Rest, ice, compression and elevation are the best treatment for tennis elbow, followed up with specific exercise and physical therapy. Tennis elbow (lateral epicondylitis) refers to an injury to the outer elbow tendon that occurs after strenuous overuse of the muscles and tendons of the forearm, near the elbow joint.
Additionally, what can be mistaken for tennis elbow?
Other Conditions Mistaken for Tennis Elbow
- Medial epicondylitis, or golfer’s elbow, causes pain in the same area as tennis elbow. …
- Osteochondritis is a joint disease. …
- Arthritis can wear down the protective cartilage around the elbow.
Moreover, where is the pain located with tennis elbow?
The pain of tennis elbow occurs primarily where the tendons of your forearm muscles attach to a bony bump on the outside of your elbow. Pain can also spread into your forearm and wrist.
How can I get rid of tennis elbow fast?
Types of treatment that help are:
- Icing the elbow to reduce pain and swelling. …
- Using an elbow strap to protect the injured tendon from further strain.
- Taking nonsteroidal anti-inflammatory (NSAIDs), such as ibuprofen, naproxen, or aspirin, to help with pain and swelling.
People may often attribute the pain to growing older and hope that by ignoring it, the pain will go away. However, if left untreated, tennis elbow can progress into a debilitating injury that could eventually require surgery.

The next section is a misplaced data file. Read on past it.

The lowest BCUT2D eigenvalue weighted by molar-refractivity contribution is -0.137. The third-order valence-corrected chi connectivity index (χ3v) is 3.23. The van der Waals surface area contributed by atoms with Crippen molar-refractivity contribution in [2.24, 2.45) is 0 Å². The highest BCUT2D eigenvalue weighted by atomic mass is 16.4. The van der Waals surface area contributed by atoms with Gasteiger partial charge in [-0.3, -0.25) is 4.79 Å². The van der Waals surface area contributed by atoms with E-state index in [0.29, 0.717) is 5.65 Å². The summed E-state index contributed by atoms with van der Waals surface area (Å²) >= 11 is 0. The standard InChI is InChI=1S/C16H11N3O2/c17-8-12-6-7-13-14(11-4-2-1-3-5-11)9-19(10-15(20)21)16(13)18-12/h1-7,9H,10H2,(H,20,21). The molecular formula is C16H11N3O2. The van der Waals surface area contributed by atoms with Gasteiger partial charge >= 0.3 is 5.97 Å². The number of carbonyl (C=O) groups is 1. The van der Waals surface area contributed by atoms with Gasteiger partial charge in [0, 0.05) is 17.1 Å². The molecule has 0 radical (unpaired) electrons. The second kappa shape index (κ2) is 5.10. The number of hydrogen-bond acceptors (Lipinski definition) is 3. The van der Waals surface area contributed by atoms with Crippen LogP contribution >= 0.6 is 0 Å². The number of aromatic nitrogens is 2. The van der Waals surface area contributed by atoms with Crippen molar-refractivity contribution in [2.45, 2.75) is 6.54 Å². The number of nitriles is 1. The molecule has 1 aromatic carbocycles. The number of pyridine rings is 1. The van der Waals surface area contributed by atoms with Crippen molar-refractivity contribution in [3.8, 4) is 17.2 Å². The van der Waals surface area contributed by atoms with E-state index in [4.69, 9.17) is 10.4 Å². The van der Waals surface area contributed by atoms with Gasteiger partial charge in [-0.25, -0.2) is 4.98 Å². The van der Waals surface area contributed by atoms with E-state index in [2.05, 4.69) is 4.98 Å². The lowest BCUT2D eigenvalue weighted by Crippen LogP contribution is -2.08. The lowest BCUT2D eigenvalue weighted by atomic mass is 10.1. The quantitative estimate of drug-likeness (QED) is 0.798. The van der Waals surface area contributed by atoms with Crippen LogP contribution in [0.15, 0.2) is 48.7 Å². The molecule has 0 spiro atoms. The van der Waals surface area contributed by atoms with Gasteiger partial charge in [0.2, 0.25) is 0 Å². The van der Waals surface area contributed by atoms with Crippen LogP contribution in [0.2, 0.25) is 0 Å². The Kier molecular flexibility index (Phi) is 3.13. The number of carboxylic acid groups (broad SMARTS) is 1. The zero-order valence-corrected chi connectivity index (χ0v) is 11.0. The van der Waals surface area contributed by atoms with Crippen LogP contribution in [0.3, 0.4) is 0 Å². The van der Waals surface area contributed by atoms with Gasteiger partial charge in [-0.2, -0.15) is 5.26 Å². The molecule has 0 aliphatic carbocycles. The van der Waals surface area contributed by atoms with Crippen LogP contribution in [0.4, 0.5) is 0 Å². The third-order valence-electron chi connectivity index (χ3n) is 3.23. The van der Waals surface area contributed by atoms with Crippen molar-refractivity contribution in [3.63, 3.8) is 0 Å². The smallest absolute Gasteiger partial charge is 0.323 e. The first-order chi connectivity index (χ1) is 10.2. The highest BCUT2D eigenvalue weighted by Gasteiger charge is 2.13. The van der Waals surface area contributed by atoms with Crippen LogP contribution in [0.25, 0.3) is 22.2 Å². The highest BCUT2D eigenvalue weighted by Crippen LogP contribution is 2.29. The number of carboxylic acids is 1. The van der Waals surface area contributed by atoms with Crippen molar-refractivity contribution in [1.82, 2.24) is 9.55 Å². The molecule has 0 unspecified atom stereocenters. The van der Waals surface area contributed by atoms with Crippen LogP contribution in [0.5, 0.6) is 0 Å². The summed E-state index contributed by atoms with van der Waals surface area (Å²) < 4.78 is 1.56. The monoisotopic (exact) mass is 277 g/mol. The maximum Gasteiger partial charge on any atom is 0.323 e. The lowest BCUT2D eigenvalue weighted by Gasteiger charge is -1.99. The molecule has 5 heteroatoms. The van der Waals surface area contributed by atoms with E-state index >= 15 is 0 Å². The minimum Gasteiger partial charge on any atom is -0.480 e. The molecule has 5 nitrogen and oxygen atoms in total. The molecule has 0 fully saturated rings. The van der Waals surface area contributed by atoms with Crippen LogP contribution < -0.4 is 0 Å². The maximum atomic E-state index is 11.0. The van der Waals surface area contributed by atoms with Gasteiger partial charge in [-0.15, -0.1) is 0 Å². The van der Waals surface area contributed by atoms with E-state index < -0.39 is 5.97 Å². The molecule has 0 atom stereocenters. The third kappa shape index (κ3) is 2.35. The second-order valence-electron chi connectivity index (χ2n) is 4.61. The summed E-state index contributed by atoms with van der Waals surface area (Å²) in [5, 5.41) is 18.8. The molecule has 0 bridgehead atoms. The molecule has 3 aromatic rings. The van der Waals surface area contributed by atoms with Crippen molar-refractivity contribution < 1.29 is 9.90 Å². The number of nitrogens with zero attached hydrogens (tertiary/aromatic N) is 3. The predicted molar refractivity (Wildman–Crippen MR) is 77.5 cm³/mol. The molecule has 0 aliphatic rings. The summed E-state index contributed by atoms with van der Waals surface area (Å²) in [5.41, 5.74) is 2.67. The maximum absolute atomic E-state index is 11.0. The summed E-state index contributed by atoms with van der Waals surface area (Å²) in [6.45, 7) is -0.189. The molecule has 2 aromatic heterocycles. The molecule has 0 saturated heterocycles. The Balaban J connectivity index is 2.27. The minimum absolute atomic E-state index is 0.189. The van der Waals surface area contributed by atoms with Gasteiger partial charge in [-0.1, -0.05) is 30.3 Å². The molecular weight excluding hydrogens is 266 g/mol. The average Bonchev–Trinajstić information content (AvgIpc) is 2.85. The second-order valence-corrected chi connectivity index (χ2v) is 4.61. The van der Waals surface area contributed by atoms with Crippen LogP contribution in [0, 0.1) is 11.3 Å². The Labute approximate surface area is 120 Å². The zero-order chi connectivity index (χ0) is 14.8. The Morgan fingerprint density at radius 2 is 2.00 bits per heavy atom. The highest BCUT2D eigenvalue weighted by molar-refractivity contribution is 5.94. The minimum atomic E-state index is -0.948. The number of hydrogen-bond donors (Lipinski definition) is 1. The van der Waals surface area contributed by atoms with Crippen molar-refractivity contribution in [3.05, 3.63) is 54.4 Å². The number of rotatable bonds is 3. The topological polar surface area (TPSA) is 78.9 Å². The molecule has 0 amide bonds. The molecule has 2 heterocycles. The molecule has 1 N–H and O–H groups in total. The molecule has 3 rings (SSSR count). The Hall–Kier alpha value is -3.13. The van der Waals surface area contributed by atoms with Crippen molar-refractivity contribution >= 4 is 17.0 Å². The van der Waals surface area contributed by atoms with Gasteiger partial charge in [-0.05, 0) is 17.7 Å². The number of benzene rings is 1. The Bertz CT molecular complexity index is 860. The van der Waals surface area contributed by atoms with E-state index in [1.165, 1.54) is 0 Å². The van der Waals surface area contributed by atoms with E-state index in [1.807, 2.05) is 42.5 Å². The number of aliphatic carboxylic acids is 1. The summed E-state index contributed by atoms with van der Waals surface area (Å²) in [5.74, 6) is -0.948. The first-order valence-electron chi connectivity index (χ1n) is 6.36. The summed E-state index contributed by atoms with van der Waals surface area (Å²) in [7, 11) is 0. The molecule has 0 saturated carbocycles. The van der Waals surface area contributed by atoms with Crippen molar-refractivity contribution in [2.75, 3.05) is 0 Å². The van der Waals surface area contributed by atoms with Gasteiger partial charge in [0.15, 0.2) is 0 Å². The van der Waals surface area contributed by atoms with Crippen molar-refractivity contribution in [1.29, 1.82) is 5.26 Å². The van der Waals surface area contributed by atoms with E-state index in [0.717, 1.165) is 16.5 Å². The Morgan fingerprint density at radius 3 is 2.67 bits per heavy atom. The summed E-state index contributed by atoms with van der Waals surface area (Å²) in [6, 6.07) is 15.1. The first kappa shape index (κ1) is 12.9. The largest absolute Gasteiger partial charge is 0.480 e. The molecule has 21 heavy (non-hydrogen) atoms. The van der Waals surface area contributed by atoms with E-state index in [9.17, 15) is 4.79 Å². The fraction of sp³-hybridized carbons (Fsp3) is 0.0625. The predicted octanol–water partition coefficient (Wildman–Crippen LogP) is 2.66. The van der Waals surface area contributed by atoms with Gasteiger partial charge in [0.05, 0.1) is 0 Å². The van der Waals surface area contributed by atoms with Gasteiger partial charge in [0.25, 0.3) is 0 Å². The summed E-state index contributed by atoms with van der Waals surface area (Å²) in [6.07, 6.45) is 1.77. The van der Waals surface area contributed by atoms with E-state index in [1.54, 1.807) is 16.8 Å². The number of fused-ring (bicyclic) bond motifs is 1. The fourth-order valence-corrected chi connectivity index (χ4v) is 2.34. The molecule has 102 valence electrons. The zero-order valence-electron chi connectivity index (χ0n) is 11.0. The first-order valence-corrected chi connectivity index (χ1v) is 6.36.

Tennis elbow will get better without treatment (known as a self-limiting condition). Tennis elbow usually lasts between 6 months and 2 years, with most people (90%) making a full recovery within a year. The most important thing to do is to rest your injured arm and stop doing the activity that caused the problem.
Believe it or not, a majority of people suffering from tennis elbow do not actually play tennis. It can actually be caused by any overuse of the arm, forearm, and hand muscles.
What Are the Symptoms of Tennis Elbow? The most common symptom of tennis elbow is an ache on the outside of your elbow. Over time — from a few weeks to a few months — the ache turns into a constant pain. The outside of your elbow may be too painful to touch.
Deep tissue massage to the forearm is a very effective method of easing tennis elbow and healing it much faster than rest alone. Deep tissue massage will enhance circulation and combining this with friction therapy to the tendons on the elbow joint, positive results are seen.
Your healthcare provider can usually diagnosis your tennis elbow by a physical exam. In some cases, you may certain tests, such as: An X-ray to look at the bones of your elbow to see if you have arthritis in your elbow. Magnetic resonance imaging (MRI) can show your tendons and how severe the damage is.
Many people find that it hurts the worst first thing in the morning, because the muscles and tendons stiffen during sleep, when we’re relatively immobile and circulation drops. This overnight stiffening can exacerbate the pain once you get up and begin moving the arm.